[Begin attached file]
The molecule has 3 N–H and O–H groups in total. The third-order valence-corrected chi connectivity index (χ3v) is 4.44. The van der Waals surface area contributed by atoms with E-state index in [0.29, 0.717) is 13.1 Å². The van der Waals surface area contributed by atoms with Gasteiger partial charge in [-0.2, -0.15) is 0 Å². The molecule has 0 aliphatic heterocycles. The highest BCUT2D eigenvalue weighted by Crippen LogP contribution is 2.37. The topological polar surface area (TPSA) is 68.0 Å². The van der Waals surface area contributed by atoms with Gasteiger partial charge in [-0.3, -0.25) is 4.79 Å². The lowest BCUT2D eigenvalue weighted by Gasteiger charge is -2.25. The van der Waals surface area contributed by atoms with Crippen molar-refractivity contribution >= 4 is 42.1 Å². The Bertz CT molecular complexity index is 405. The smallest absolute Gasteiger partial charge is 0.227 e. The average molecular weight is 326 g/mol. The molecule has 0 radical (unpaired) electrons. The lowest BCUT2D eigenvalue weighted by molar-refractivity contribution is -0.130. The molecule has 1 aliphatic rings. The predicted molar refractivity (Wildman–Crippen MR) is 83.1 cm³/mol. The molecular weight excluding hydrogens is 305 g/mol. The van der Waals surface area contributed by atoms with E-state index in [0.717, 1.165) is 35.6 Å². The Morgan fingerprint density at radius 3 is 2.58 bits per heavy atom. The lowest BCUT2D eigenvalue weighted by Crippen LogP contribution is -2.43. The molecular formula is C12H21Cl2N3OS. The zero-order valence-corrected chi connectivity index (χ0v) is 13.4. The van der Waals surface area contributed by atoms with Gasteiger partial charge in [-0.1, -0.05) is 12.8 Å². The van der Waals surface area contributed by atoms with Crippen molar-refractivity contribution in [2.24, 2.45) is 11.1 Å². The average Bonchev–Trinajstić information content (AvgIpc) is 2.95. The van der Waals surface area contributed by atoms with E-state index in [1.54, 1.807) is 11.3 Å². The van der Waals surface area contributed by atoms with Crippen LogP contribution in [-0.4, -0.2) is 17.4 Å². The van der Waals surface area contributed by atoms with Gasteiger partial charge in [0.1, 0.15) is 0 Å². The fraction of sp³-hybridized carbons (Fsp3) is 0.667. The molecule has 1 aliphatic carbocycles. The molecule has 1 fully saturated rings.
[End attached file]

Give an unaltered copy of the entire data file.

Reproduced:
The molecule has 3 N–H and O–H groups in total. The third-order valence-corrected chi connectivity index (χ3v) is 4.44. The van der Waals surface area contributed by atoms with E-state index in [0.29, 0.717) is 13.1 Å². The van der Waals surface area contributed by atoms with Gasteiger partial charge in [-0.2, -0.15) is 0 Å². The molecule has 0 aliphatic heterocycles. The highest BCUT2D eigenvalue weighted by Crippen LogP contribution is 2.37. The topological polar surface area (TPSA) is 68.0 Å². The van der Waals surface area contributed by atoms with Gasteiger partial charge in [-0.3, -0.25) is 4.79 Å². The lowest BCUT2D eigenvalue weighted by Gasteiger charge is -2.25. The van der Waals surface area contributed by atoms with Crippen molar-refractivity contribution >= 4 is 42.1 Å². The Bertz CT molecular complexity index is 405. The smallest absolute Gasteiger partial charge is 0.227 e. The average molecular weight is 326 g/mol. The molecule has 0 radical (unpaired) electrons. The lowest BCUT2D eigenvalue weighted by molar-refractivity contribution is -0.130. The molecule has 1 aliphatic rings. The predicted molar refractivity (Wildman–Crippen MR) is 83.1 cm³/mol. The molecular weight excluding hydrogens is 305 g/mol. The van der Waals surface area contributed by atoms with E-state index in [0.717, 1.165) is 35.6 Å². The Morgan fingerprint density at radius 3 is 2.58 bits per heavy atom. The lowest BCUT2D eigenvalue weighted by Crippen LogP contribution is -2.43. The molecular formula is C12H21Cl2N3OS. The zero-order valence-corrected chi connectivity index (χ0v) is 13.4. The van der Waals surface area contributed by atoms with Gasteiger partial charge in [-0.1, -0.05) is 12.8 Å². The van der Waals surface area contributed by atoms with Crippen molar-refractivity contribution in [2.24, 2.45) is 11.1 Å². The average Bonchev–Trinajstić information content (AvgIpc) is 2.95. The van der Waals surface area contributed by atoms with E-state index in [1.54, 1.807) is 11.3 Å². The van der Waals surface area contributed by atoms with Crippen LogP contribution in [-0.4, -0.2) is 17.4 Å². The van der Waals surface area contributed by atoms with Gasteiger partial charge in [0.1, 0.15) is 0 Å². The fraction of sp³-hybridized carbons (Fsp3) is 0.667. The molecule has 1 aliphatic carbocycles. The molecule has 1 fully saturated rings.